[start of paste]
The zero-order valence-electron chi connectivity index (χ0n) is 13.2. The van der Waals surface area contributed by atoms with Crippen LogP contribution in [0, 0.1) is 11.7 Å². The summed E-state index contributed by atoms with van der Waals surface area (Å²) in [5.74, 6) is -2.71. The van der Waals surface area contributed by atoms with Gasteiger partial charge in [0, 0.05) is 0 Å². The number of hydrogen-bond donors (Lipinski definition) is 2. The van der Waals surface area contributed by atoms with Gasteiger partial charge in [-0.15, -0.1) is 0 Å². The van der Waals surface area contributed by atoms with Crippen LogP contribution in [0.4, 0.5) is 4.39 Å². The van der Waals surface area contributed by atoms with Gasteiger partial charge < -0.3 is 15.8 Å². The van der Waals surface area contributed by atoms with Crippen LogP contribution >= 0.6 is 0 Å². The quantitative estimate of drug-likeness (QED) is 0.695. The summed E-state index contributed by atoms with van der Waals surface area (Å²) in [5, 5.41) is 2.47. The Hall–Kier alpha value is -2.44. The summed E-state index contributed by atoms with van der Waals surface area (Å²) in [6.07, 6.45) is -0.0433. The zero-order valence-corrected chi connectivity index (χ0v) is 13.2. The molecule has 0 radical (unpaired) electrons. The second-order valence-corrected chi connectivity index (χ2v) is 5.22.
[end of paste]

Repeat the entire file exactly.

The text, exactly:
The zero-order valence-electron chi connectivity index (χ0n) is 13.2. The van der Waals surface area contributed by atoms with Crippen LogP contribution in [0, 0.1) is 11.7 Å². The summed E-state index contributed by atoms with van der Waals surface area (Å²) in [5.74, 6) is -2.71. The van der Waals surface area contributed by atoms with Gasteiger partial charge in [0, 0.05) is 0 Å². The number of hydrogen-bond donors (Lipinski definition) is 2. The van der Waals surface area contributed by atoms with Gasteiger partial charge in [-0.15, -0.1) is 0 Å². The van der Waals surface area contributed by atoms with Crippen LogP contribution in [0.4, 0.5) is 4.39 Å². The van der Waals surface area contributed by atoms with Gasteiger partial charge < -0.3 is 15.8 Å². The van der Waals surface area contributed by atoms with Crippen LogP contribution >= 0.6 is 0 Å². The quantitative estimate of drug-likeness (QED) is 0.695. The summed E-state index contributed by atoms with van der Waals surface area (Å²) in [5, 5.41) is 2.47. The Hall–Kier alpha value is -2.44. The summed E-state index contributed by atoms with van der Waals surface area (Å²) in [6.07, 6.45) is -0.0433. The zero-order valence-corrected chi connectivity index (χ0v) is 13.2. The molecule has 0 radical (unpaired) electrons. The second-order valence-corrected chi connectivity index (χ2v) is 5.22.